Or, as Ellen White so clearly expressed it: "But while we should realize our sinful condition, we are to rely upon Christ as our righteousness, our sanctification, and our redemption. We cannot answer the charges of Satan against us. Christ alone can make an effectual plea in our behalf. He is able to silence the accuser with arguments founded not upon our merits, but on His own."—Testimonies for the Church, vol. 5, p. 472. The futility of our works for salvation should cause us to lean totally on the mercy and merits of Christ. Then, out of love and thankfulness for the assurance of salvation that's ours through Christ, we serve Him with all our heart, soul, mind, and body, a service that's expressed in works. How else could it be?

How well do your works reflect your faith? Or, is that the problem: Your works only too well reflect your faith? What things do you need to repent of and change in order to reflect more fully the righteousness of Jesus, which is yours by faith?  

FRIDAY September 22

Further Study:  

  Ellen G. White, Testimonies for the Church, "Joshua and the Angel," vol. 5, pp. 467-476.

In the context of the saints in judgment, Ellen White writes: "Their only hope is in the mercy of God; their only defense will be prayer. As Joshua was pleading before the Angel, so the remnant church, with brokenness of heart and earnest faith, will plead for pardon and deliverance through Jesus their Advocate. They are fully conscious of the sinfulness of their lives, they see their weakness and unworthiness, and as they look upon themselves they are ready to despair. The tempter stands by to accuse them, as he stood by to resist Joshua. He points to their filthy garments, their defective characters. He presents their weakness and folly, their sins of ingratitude, their unlikeness to Christ, which has dishonored their Redeemer."—Ellen G. White, Testimonies for the Church, vol. 5, p. 473. Again, in the same context: "Now he [Satan] points to the record of their lives, to the defects of character, the unlikeness to Christ, which has dishonored their Redeemer, to all the sins that he has tempted them to commit, and because of these he claims them as his subjects.

"Jesus does not excuse their sins, but shows their penitence and faith, and, claiming for them forgiveness, He lifts His wounded hands before the Father and the holy angels, saying: 'I know them by name. I have graven them on the palms of My hands.' "—Ellen G. White, The Great Controversy, p. 484.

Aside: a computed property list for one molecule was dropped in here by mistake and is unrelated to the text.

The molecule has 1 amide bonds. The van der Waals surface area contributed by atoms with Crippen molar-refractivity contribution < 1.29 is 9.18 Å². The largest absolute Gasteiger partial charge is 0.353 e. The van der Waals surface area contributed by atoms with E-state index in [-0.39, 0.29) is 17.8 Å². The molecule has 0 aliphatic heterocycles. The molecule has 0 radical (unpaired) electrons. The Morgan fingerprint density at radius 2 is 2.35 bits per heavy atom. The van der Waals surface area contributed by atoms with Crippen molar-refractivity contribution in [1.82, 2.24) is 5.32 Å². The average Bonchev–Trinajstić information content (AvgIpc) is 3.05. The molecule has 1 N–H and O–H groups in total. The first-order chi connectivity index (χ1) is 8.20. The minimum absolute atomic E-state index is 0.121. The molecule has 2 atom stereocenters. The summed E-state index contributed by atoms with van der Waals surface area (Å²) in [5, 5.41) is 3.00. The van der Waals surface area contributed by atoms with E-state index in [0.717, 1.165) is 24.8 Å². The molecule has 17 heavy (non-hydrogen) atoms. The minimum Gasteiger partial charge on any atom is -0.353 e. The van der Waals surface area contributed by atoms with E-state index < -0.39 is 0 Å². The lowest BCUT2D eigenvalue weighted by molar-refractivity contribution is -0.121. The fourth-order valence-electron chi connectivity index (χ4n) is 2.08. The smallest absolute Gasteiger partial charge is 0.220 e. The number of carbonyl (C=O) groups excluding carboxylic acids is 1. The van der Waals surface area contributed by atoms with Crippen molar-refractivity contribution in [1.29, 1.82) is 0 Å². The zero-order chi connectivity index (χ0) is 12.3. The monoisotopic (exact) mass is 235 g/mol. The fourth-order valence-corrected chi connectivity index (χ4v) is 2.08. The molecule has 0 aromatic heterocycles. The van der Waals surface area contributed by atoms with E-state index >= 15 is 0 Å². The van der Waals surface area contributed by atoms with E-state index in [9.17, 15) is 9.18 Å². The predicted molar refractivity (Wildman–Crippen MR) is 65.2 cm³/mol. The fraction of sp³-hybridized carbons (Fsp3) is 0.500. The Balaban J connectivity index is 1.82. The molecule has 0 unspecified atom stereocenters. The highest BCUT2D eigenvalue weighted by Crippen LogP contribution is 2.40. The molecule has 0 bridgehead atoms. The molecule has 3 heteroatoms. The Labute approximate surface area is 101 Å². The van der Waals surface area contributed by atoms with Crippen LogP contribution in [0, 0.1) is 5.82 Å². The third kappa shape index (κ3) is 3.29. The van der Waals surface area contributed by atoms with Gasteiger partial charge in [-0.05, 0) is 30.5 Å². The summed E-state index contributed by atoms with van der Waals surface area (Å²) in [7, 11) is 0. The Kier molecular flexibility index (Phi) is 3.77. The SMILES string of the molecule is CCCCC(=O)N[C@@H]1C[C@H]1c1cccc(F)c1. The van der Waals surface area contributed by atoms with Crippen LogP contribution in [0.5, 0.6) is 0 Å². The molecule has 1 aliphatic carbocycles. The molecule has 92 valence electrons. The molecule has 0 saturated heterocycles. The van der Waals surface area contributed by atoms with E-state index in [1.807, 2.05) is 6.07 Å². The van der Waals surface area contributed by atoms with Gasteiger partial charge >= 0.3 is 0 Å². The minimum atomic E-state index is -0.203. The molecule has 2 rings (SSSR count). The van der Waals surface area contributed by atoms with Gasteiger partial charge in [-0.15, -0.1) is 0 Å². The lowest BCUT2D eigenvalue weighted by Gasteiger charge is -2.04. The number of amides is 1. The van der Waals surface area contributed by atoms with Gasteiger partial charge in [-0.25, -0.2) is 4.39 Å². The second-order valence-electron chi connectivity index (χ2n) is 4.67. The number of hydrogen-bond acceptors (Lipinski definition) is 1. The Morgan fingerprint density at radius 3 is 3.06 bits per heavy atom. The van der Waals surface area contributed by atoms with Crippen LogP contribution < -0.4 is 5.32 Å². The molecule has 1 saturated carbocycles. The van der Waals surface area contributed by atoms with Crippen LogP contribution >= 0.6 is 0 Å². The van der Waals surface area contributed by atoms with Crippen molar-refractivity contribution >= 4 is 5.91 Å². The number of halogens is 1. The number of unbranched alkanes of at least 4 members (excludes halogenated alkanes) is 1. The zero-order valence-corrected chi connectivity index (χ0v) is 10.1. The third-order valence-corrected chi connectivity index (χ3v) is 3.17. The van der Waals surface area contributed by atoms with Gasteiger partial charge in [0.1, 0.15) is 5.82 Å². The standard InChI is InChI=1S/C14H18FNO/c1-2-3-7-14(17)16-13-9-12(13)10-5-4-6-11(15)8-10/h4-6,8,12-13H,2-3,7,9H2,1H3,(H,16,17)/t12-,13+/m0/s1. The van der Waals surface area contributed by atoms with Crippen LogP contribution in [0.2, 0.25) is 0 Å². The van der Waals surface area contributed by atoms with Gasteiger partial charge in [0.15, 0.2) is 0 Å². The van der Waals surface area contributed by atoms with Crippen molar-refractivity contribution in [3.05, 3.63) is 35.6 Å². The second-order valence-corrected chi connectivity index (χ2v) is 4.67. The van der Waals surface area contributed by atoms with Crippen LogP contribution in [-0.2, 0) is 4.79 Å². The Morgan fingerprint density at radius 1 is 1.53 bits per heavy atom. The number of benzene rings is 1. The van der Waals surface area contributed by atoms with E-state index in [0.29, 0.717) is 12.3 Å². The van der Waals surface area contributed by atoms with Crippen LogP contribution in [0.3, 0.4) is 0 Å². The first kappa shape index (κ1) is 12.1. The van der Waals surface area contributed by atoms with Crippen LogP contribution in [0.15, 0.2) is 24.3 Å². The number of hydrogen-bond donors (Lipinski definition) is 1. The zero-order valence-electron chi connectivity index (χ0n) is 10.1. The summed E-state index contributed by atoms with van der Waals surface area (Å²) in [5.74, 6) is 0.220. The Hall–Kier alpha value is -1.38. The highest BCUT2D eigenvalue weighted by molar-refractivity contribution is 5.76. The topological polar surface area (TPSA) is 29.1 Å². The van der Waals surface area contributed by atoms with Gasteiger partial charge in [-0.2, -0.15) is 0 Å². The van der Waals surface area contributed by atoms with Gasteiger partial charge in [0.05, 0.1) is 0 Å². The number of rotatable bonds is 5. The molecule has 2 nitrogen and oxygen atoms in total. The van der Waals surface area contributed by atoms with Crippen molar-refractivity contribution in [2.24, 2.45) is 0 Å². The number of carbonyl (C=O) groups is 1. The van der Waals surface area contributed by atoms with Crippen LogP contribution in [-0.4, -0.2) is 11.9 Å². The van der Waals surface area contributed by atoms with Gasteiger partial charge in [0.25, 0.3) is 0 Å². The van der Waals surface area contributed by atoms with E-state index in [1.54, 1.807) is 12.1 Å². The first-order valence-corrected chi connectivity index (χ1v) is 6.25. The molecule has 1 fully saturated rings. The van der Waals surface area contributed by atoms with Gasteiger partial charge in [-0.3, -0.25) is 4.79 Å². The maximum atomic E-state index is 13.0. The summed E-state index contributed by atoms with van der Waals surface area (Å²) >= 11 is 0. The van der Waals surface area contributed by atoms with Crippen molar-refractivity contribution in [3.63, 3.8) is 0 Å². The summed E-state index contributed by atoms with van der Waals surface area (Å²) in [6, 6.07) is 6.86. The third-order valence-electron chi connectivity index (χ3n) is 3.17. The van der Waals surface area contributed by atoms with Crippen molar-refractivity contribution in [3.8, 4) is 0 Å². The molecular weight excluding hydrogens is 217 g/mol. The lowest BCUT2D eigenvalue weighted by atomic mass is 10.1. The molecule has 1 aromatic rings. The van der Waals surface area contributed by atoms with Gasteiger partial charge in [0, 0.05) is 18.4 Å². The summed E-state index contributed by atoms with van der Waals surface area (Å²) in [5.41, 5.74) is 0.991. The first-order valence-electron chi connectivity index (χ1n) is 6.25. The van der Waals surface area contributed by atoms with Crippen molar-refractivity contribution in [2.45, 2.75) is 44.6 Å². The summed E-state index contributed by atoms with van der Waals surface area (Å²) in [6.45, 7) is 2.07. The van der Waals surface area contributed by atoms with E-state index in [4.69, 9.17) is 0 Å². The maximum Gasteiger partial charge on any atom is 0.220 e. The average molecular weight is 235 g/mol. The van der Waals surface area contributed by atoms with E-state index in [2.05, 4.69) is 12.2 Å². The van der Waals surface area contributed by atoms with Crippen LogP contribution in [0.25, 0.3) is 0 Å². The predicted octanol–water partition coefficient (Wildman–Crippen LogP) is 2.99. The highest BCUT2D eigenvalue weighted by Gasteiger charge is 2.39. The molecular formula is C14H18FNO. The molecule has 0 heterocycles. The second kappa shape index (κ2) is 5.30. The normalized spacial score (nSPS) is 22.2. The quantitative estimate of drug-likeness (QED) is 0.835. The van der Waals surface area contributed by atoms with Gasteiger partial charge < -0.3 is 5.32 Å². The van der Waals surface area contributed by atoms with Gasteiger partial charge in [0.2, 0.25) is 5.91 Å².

Discussion Questions:

     As a class, talk about your answers to the question at the end of Tuesday's lesson.  

   Why do you think that for so many people in the church the pre-Advent judgment has been a cause of much fear and concern? Why must we keep the Cross at the center of our understanding of the judgment?  

   What can you do as a class to help all the members of your local church better understand the good news of the judgment?  

   What could you do for someone who is very discouraged about his or her walk with the Lord? How can you use what we've studied this week to give that person encouragement not to give up?  

I N S I D E Story    
Sharing the Light

Thomas Alai

Thomas Alai lives in Papua New Guinea. One day he looked up from his work to find a friend standing near his desk. He had come to sell him a Bible. Thomas had planned to spend the 20 kina (about US$6.50) in his pocket for beer, but instead he bought the Bible.

He opened the Bible and found a list of topics and Bible references. He began reading the Bible by topic. When he came to the Sabbath, he was puzzled. But as he read the verses listed, he was convinced that the Sabbath was God's appointed day of worship. Thomas asked an Adventist woman at work where to find the Adventist church, and the next Sabbath he attended worship.

He knew immediately this was where God wanted him. After church he told his wife where he had been. "I want to change my life," he said. She had heard that line before and was not convinced. However as weeks passed, she realized that her husband was indeed changing. While she did not attend church with him, she was glad he had found God.

An elderly church member told Thomas that he was working in a town not far away where only four Adventists lived. The man was teaching his neighbors the prophecies of Daniel and Revelation, and the people wanted to know more. He asked Thomas to help him. So Thomas began visiting the village to help his friend teach the people.

The people told Thomas that the Protestant pastor in town did not want Adventists in his territory and planned to make trouble for them. Thomas prayed that God would intervene and calm the man down. One evening the Protestant pastor entered the home of one of his members. Thomas was there showing pictures to explain the Bible prophecies to a group of people. The pastor said nothing but sat down to watch the presentation.

After the presentation ended, Thomas was surprised to learn that the visitor was the Protestant pastor. Thomas approached the pastor and said, "I'm sorry, Pastor. I did not know you were here, or I would have greeted you properly." The pastor simply nodded and thanked Thomas for the presentation. He showed no signs of anger.

Thomas has continued meeting with the people, and several of them have been baptized. The believers meet in a simple shelter made of sago palm leaves. Thomas reports that some 45 people have asked for Bible studies in preparation for baptism.

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Thomas Alai lives in Lae, Papua New Guinea.